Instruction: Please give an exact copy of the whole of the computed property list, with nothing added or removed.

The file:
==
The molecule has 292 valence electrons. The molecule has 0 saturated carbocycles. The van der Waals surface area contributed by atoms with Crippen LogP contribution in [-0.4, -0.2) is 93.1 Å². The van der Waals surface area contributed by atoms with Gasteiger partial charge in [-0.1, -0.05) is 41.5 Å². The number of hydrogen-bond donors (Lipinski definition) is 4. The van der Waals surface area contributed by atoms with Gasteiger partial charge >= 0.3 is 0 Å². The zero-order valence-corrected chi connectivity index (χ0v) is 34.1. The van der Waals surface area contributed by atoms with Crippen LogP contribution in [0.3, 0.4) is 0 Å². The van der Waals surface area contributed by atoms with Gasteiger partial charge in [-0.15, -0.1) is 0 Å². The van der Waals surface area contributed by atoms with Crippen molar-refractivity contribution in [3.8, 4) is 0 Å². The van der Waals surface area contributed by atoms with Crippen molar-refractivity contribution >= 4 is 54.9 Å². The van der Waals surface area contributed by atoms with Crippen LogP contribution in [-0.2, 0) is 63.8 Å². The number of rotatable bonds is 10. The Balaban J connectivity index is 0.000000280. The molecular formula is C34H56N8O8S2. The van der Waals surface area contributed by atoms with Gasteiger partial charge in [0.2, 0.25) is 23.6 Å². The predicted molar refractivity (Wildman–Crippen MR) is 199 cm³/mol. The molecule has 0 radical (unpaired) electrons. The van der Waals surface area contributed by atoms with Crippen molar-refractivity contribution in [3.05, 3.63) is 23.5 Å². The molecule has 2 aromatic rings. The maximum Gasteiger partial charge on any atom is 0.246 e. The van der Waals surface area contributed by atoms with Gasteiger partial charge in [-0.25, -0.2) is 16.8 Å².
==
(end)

The molecule has 292 valence electrons. The molecule has 0 saturated carbocycles. The van der Waals surface area contributed by atoms with Crippen LogP contribution in [-0.4, -0.2) is 93.1 Å². The van der Waals surface area contributed by atoms with Gasteiger partial charge in [-0.1, -0.05) is 41.5 Å². The number of hydrogen-bond donors (Lipinski definition) is 4. The van der Waals surface area contributed by atoms with Gasteiger partial charge >= 0.3 is 0 Å². The zero-order valence-corrected chi connectivity index (χ0v) is 34.1. The van der Waals surface area contributed by atoms with Crippen LogP contribution in [0.3, 0.4) is 0 Å². The van der Waals surface area contributed by atoms with Gasteiger partial charge in [-0.15, -0.1) is 0 Å². The van der Waals surface area contributed by atoms with Crippen molar-refractivity contribution in [3.8, 4) is 0 Å². The van der Waals surface area contributed by atoms with Crippen molar-refractivity contribution >= 4 is 54.9 Å². The van der Waals surface area contributed by atoms with Crippen LogP contribution in [-0.2, 0) is 63.8 Å². The number of rotatable bonds is 10. The Balaban J connectivity index is 0.000000280. The molecular formula is C34H56N8O8S2. The van der Waals surface area contributed by atoms with Gasteiger partial charge in [0.2, 0.25) is 23.6 Å². The predicted molar refractivity (Wildman–Crippen MR) is 199 cm³/mol. The molecule has 0 radical (unpaired) electrons. The van der Waals surface area contributed by atoms with Crippen molar-refractivity contribution in [3.05, 3.63) is 23.5 Å². The molecule has 2 aromatic rings. The maximum Gasteiger partial charge on any atom is 0.246 e. The van der Waals surface area contributed by atoms with Gasteiger partial charge in [-0.25, -0.2) is 16.8 Å².